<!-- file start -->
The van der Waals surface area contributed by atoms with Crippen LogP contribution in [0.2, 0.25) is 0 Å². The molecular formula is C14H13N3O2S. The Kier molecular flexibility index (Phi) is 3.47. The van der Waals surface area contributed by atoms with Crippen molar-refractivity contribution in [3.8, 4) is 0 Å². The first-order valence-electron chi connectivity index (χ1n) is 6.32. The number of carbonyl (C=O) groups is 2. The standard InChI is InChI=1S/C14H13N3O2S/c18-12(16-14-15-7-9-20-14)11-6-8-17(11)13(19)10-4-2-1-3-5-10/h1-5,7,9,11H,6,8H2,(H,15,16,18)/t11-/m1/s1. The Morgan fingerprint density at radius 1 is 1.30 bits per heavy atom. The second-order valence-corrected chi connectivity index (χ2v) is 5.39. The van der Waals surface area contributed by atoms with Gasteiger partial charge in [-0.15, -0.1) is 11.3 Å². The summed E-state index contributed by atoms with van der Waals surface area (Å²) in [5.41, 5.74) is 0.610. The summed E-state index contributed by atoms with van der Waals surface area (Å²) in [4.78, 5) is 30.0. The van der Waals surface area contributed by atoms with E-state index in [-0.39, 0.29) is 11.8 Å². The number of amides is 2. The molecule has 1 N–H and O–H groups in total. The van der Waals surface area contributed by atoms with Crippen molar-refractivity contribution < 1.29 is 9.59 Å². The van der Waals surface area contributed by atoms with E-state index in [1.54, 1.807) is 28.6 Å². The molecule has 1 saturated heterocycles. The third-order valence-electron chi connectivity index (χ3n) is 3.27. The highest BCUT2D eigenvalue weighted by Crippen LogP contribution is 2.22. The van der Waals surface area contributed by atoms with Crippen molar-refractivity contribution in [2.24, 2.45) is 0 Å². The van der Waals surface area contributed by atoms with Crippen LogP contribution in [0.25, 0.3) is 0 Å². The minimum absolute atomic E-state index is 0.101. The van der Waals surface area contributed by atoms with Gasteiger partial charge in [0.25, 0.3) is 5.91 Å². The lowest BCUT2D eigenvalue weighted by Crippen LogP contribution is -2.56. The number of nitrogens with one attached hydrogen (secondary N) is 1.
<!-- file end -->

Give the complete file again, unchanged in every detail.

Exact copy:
The van der Waals surface area contributed by atoms with Crippen LogP contribution in [0.2, 0.25) is 0 Å². The molecular formula is C14H13N3O2S. The Kier molecular flexibility index (Phi) is 3.47. The van der Waals surface area contributed by atoms with Crippen molar-refractivity contribution in [3.8, 4) is 0 Å². The first-order valence-electron chi connectivity index (χ1n) is 6.32. The number of carbonyl (C=O) groups is 2. The standard InChI is InChI=1S/C14H13N3O2S/c18-12(16-14-15-7-9-20-14)11-6-8-17(11)13(19)10-4-2-1-3-5-10/h1-5,7,9,11H,6,8H2,(H,15,16,18)/t11-/m1/s1. The Morgan fingerprint density at radius 1 is 1.30 bits per heavy atom. The second-order valence-corrected chi connectivity index (χ2v) is 5.39. The van der Waals surface area contributed by atoms with Gasteiger partial charge in [-0.15, -0.1) is 11.3 Å². The summed E-state index contributed by atoms with van der Waals surface area (Å²) in [5.41, 5.74) is 0.610. The summed E-state index contributed by atoms with van der Waals surface area (Å²) in [4.78, 5) is 30.0. The van der Waals surface area contributed by atoms with E-state index in [-0.39, 0.29) is 11.8 Å². The number of amides is 2. The molecule has 1 N–H and O–H groups in total. The van der Waals surface area contributed by atoms with Crippen molar-refractivity contribution < 1.29 is 9.59 Å². The van der Waals surface area contributed by atoms with E-state index in [1.54, 1.807) is 28.6 Å². The molecule has 1 saturated heterocycles. The third-order valence-electron chi connectivity index (χ3n) is 3.27. The highest BCUT2D eigenvalue weighted by Crippen LogP contribution is 2.22. The van der Waals surface area contributed by atoms with Crippen molar-refractivity contribution in [2.24, 2.45) is 0 Å². The van der Waals surface area contributed by atoms with Crippen LogP contribution in [0.25, 0.3) is 0 Å². The minimum absolute atomic E-state index is 0.101. The van der Waals surface area contributed by atoms with Gasteiger partial charge in [0.25, 0.3) is 5.91 Å². The lowest BCUT2D eigenvalue weighted by Crippen LogP contribution is -2.56. The number of nitrogens with one attached hydrogen (secondary N) is 1.